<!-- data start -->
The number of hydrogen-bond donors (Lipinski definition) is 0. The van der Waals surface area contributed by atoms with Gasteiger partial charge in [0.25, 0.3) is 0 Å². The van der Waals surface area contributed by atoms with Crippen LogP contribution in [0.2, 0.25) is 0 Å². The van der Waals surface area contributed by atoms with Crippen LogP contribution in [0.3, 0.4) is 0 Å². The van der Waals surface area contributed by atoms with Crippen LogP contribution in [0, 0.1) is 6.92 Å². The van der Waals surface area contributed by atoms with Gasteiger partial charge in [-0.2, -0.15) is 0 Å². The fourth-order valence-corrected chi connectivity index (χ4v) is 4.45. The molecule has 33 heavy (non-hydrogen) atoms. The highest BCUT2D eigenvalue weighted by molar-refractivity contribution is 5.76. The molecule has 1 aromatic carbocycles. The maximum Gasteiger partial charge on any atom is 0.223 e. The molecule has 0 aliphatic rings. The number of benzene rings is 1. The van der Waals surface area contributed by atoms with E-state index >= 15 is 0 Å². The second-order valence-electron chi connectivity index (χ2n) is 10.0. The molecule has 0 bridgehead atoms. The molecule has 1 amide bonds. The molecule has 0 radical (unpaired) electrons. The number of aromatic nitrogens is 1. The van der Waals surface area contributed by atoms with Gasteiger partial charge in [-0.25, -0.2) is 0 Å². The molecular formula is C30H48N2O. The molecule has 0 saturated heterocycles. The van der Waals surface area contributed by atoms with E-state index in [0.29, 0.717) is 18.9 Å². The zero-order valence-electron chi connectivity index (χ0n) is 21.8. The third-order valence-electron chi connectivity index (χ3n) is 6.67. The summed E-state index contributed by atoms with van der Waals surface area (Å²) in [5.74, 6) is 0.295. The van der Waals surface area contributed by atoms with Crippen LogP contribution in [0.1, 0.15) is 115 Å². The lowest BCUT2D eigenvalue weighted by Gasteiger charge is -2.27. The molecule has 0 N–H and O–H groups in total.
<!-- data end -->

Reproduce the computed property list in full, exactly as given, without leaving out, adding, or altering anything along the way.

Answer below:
The number of hydrogen-bond donors (Lipinski definition) is 0. The van der Waals surface area contributed by atoms with Gasteiger partial charge in [0.25, 0.3) is 0 Å². The van der Waals surface area contributed by atoms with Crippen LogP contribution in [0.2, 0.25) is 0 Å². The van der Waals surface area contributed by atoms with Crippen LogP contribution in [0.3, 0.4) is 0 Å². The van der Waals surface area contributed by atoms with Crippen LogP contribution in [0, 0.1) is 6.92 Å². The van der Waals surface area contributed by atoms with Gasteiger partial charge in [-0.2, -0.15) is 0 Å². The fourth-order valence-corrected chi connectivity index (χ4v) is 4.45. The molecule has 33 heavy (non-hydrogen) atoms. The highest BCUT2D eigenvalue weighted by molar-refractivity contribution is 5.76. The molecule has 1 aromatic carbocycles. The maximum Gasteiger partial charge on any atom is 0.223 e. The molecule has 0 aliphatic rings. The number of benzene rings is 1. The van der Waals surface area contributed by atoms with E-state index >= 15 is 0 Å². The second-order valence-electron chi connectivity index (χ2n) is 10.0. The molecule has 0 bridgehead atoms. The molecule has 1 amide bonds. The molecule has 0 radical (unpaired) electrons. The number of aromatic nitrogens is 1. The van der Waals surface area contributed by atoms with Gasteiger partial charge in [-0.25, -0.2) is 0 Å². The molecular formula is C30H48N2O. The molecule has 0 saturated heterocycles. The van der Waals surface area contributed by atoms with E-state index in [0.29, 0.717) is 18.9 Å². The zero-order valence-electron chi connectivity index (χ0n) is 21.8. The third-order valence-electron chi connectivity index (χ3n) is 6.67. The summed E-state index contributed by atoms with van der Waals surface area (Å²) in [5.74, 6) is 0.295. The van der Waals surface area contributed by atoms with Crippen LogP contribution in [0.1, 0.15) is 115 Å². The lowest BCUT2D eigenvalue weighted by Gasteiger charge is -2.27. The molecule has 0 N–H and O–H groups in total.